Topic 4 : Social Perception and Cognition.

Social perception is

It helps us to collect and remember information about others, and to make
inferences and judgments based on that information.

Being competent in social perception includes three domains of
(1) knowing that other people have thoughts, beliefs, emotions,
intentions, desires, and the like,
(2) being able to “read” other people’s inner states based on their
words, behavior, facial expression and the like, and
(3) adjusting one’s actions based on those “readings”.

Social perception is the process of forming impressions of
individuals. The resulting impressions that we form are based on
information available in the environment.

For example, we are more like to perceive a beautiful person as
being good (i.e. possessing desirable personality traits such as
kindness, sociability, intelligence) than less attractive people. This
particular bias is often called the halo effect.


In-group bias or In-group favoritism:

we tend to favor members of our in-group over those we perceive as outgroup members.

Under certain circumstances, however, we are likely to show bias against
in-group members, who behaves negatively; in particular, if he/she
transgresses against a group norm. Theorists believe this is linked to our
sense of social identity.
There are two basic views on morality.

1. The first view, a _____________________________, is associated with beliefs
that emphasize the autonomy of the individual and his or her individual
2. The second view, a _________________________, is based on the belief that
obligation to others is the basis of morality.

The process of social perception often makes people simplify the
incoming information and categorize it by groups.

Stereotypes can lead people to think that all members of a given
group have a particular trait.

Impaired social perception can have serious social consequences. For
example, an adolescent boy might misread a girl’s sympathetic smile as a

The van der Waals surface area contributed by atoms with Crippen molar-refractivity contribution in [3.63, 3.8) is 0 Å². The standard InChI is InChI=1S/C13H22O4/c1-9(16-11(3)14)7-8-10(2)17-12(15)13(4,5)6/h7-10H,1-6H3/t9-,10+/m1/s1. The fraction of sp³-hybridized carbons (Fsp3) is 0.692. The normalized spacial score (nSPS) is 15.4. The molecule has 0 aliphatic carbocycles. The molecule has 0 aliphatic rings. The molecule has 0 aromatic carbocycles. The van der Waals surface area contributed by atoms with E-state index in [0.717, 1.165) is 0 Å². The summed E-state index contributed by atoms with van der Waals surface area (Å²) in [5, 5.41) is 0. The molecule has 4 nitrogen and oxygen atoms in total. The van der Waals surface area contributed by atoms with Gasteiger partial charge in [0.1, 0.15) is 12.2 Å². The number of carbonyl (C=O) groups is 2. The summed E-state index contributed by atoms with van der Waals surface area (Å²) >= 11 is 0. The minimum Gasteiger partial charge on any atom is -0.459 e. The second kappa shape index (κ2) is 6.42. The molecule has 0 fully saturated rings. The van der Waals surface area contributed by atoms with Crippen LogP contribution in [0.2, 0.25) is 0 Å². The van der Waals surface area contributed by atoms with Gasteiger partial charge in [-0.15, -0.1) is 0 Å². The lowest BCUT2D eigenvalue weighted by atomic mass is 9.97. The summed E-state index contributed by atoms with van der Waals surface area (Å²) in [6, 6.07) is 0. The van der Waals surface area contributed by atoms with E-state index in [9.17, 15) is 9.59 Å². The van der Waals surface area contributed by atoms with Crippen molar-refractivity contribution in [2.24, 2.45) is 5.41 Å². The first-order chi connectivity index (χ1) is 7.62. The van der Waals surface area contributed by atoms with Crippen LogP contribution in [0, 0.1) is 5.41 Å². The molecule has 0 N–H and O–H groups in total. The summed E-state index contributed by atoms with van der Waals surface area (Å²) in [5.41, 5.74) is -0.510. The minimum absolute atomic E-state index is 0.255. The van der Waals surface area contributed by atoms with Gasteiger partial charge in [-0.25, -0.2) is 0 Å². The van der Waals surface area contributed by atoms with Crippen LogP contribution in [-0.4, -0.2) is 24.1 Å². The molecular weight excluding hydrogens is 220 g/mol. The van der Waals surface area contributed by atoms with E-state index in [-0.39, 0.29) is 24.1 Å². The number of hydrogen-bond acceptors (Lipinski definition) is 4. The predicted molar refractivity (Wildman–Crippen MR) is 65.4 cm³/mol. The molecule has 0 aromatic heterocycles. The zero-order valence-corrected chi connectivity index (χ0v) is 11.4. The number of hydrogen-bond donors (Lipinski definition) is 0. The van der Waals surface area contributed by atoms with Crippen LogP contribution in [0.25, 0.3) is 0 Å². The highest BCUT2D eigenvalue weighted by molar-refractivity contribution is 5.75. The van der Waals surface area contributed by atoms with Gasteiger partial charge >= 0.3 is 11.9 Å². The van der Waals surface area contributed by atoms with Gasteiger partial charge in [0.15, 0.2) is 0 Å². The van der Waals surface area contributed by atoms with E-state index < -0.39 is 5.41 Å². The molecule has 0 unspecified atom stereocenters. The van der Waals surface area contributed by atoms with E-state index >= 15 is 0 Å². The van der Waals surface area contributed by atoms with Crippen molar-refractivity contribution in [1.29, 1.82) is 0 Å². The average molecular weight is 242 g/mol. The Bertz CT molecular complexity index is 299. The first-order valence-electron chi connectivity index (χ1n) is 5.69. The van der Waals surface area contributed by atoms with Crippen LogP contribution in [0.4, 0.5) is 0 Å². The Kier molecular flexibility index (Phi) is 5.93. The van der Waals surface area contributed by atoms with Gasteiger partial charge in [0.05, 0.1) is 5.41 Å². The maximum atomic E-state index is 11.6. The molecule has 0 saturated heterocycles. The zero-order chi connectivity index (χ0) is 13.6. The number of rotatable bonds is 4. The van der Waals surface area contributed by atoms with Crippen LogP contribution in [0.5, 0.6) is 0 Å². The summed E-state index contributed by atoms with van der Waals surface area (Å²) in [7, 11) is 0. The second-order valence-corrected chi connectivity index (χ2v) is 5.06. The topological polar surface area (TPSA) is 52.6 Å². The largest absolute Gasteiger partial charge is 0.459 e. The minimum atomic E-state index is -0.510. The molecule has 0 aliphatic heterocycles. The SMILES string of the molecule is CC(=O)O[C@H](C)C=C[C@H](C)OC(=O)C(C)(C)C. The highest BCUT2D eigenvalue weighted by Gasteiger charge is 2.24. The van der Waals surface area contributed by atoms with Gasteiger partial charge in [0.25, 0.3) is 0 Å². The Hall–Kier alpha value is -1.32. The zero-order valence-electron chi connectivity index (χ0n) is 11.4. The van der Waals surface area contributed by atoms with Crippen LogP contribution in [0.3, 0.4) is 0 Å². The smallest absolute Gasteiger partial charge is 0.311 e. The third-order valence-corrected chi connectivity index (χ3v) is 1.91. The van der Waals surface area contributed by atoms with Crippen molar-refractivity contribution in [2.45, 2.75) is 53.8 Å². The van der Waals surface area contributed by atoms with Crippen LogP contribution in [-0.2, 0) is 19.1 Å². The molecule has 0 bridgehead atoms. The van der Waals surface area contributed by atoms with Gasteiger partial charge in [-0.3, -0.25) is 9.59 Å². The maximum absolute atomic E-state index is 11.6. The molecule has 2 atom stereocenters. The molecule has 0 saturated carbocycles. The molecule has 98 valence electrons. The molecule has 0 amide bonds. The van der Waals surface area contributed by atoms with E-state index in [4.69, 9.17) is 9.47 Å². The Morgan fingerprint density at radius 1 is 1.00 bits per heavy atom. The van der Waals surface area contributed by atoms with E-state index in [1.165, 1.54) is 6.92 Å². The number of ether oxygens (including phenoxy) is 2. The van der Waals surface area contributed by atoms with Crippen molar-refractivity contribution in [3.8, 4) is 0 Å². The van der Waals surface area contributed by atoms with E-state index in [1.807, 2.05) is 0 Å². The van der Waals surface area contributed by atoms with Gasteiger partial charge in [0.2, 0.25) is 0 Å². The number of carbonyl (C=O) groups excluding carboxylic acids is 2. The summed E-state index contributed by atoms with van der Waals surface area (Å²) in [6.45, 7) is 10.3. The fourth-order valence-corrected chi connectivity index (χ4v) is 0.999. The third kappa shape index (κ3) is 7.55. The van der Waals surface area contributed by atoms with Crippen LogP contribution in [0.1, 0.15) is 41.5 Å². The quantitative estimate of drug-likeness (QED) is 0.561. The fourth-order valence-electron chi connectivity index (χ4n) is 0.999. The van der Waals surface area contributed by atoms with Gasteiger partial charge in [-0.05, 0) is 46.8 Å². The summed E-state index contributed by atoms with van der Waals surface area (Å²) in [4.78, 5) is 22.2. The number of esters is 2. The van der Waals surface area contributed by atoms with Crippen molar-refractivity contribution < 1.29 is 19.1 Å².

romantic invitation, and proceed to respond in a sexually offensive manner


A. Nonverbal Behavior

Nonverbal communication is defined as the way in which people
communicate, intentionally or unintentionally, without words—including
through facial expressions, tone of voice, gestures, body position and
movement, touch, and gaze.

B. Facial Expressions of Emotion

Charles Darwin believed that human emotional expressions are universal—
that all humans encode (express or emit nonverbal behavior) and decode
(interpret the meaning of the nonverbal behavior of others) expressions in
the same way.

Why Is Decoding Sometimes Inaccurate?

• Facial expressions may sometimes be hard to interpret accurately because
people may display affect blends, facial expressions where one part of the face
registers one emotion and another part registers a different emotion.

Eye contact and gaze are also powerful nonverbal cues.

Personal space is a nonverbal behavior with wide cultural variation.


Social cognition attempts "to understand and explain how the thoughts,
feelings, and behavior of individuals are influenced by the actual,
imagined, or implied presence of others" (Allport, 1985, p. 3).

It studies the individual within a social or cultural context and focuses on
how people perceive and interpret information they generate themselves
(intrapersonal) and from others (interpersonal) (Sternberg, 1994).